It all started about fourteen months ago. The news I was getting was not good. My hopes that the fraudulent Brexit referendum results would be overturned appeared to be futile. As a Brit who has travelled extensively for decades I cherished freedom of movement guaranteed by the EU.
I have known for a very long time that I could claim Irish citizenship. My father made sure we had a good Irish Catholic upbringing. I was sent to Catholic schools, attended mass on Sundays and Holiday days of obligation. At university, I studied Irish history and the Irish language. So, it seemed obvious what I had to do. A quick visit to the Irish Citizenship website confirmed that I could apply to register with the Foreign Birth Registry. There is detailed information on what is required. The task, obviously, wasn’t going to be easy, and certainly wasn’t going to be quick.
Immediately, I started the search for all the relevant documents. These consist of birth certificates, marriage certificates, and death certificates. I already had my own birth certificate so starting was easy. Finding my fathers birth and marriage certificate was also relatively easy. As he died abroad, finding my father’s death certifiable proved a bit of a challenge. Now, onto my grandparents. Obviously, they were both Irish, and from Tipperary. Their death certificates were easy to find but their marriage and birth certificates were elusive.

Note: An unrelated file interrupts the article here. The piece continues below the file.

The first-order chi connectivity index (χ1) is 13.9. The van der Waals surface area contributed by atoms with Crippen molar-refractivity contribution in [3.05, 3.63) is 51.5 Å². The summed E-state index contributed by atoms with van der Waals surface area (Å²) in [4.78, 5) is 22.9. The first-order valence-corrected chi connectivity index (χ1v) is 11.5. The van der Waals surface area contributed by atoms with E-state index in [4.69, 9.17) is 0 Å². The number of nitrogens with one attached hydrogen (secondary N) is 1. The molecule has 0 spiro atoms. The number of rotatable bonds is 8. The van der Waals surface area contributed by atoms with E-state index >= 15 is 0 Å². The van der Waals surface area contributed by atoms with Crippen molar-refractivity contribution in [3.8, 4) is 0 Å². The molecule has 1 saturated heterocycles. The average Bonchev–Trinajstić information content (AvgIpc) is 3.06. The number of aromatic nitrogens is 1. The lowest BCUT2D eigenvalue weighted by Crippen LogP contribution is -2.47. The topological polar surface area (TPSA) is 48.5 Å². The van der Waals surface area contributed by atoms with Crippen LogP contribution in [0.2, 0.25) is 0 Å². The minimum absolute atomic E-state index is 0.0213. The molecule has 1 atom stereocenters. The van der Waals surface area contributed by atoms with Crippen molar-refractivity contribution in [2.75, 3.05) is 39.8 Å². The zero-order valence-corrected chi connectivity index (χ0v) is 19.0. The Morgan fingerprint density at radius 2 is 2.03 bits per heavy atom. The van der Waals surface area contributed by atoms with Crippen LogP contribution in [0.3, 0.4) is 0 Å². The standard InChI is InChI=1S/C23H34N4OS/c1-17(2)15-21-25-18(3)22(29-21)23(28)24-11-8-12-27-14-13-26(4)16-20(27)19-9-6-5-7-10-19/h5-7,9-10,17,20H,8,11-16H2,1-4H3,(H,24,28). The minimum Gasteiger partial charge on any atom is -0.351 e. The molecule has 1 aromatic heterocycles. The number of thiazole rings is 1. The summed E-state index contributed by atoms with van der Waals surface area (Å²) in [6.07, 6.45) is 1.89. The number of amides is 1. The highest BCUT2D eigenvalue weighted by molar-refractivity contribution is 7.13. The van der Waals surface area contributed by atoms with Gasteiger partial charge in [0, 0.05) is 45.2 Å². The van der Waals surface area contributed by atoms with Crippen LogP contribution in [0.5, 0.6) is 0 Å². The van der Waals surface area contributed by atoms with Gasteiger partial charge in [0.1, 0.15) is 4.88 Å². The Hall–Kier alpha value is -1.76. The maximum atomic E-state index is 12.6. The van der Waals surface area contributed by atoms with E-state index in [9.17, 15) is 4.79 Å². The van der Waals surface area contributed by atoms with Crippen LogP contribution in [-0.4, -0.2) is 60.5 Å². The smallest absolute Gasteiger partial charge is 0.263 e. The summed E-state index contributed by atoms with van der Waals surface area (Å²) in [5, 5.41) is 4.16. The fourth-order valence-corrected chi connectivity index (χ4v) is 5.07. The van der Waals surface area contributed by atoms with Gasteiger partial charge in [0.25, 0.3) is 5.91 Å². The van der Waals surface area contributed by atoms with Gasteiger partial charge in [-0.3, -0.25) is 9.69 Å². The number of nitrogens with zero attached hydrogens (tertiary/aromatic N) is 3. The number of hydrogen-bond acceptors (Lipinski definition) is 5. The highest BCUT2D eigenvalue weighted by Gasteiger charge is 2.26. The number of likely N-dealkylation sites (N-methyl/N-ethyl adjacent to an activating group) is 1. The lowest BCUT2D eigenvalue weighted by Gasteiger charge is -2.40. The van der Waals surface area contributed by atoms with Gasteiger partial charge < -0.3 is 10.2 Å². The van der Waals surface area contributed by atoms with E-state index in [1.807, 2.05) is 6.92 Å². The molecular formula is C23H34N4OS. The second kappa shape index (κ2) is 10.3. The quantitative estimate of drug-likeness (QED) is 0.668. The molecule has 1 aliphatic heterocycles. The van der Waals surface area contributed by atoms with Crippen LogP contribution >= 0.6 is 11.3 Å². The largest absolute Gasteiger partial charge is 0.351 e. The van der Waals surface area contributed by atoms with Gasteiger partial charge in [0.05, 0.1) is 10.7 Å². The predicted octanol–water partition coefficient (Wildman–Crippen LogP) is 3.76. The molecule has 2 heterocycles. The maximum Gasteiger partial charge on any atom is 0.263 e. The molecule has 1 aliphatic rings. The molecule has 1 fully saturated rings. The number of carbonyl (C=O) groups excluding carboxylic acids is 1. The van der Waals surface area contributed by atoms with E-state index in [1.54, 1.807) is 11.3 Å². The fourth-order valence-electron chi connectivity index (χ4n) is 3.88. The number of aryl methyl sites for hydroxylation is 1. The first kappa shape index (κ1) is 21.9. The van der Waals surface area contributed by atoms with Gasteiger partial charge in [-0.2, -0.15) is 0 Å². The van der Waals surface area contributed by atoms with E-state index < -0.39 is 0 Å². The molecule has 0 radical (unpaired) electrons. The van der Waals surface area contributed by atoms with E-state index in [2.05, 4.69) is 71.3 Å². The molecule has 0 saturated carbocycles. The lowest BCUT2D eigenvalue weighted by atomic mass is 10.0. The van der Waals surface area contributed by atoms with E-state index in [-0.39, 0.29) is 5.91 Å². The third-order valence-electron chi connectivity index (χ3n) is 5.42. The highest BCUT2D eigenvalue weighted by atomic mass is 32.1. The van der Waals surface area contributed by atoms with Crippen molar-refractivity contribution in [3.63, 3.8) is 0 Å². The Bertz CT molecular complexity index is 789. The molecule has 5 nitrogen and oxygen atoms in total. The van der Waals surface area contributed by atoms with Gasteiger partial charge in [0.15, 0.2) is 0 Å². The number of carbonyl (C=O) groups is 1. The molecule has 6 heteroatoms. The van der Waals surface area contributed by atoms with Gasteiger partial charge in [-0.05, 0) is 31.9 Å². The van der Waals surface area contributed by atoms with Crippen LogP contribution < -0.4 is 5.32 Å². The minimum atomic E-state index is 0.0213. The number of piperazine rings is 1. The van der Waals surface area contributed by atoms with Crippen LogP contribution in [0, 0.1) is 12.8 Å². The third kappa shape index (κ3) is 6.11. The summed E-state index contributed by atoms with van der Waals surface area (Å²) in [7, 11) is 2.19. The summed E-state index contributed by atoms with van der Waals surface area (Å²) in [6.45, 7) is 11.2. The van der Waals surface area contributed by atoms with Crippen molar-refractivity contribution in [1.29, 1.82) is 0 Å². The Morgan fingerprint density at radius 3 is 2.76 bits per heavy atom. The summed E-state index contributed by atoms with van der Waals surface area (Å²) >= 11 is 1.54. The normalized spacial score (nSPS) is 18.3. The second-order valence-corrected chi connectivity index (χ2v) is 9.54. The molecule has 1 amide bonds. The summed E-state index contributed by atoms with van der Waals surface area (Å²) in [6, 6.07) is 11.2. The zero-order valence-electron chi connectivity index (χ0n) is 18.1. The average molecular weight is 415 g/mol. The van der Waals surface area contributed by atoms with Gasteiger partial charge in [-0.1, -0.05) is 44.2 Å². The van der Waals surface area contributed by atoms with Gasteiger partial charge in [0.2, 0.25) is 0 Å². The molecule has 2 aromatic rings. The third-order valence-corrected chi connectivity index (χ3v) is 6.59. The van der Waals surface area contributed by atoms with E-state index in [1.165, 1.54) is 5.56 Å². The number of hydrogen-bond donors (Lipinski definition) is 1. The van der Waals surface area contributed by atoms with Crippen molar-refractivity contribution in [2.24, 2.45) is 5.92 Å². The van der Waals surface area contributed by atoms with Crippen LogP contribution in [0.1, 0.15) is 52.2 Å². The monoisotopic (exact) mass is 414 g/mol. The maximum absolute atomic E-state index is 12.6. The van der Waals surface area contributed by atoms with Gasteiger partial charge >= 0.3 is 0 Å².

When I embarked on this adventure I informed my cousin of my intentions. Although we are thousands of miles apart, she was thinking the same. Neither of us knew where they had got married. So, the search was on. I was looking in every database I could find. It was through shear desperation that I stumbled across a small database for Prestwich that confirmed my grandparents wedding. How and why they got married in Prestwich is something we will never know. So now the search was on for the final piece of the puzzle. Knowing my grandmothers maiden name and that she was born on Christmas day made finding her a lot easier. Or so I thought. There was no births registered on that day with her name. Then, like a bolt of lightening, it hit me. My grandmother’s birth could not be registered on Christmas day because it was a holiday. Well, there it was. Her birth was registered two days later. My grandfather’s birth remained elusive but I only needed proof of one grandparent.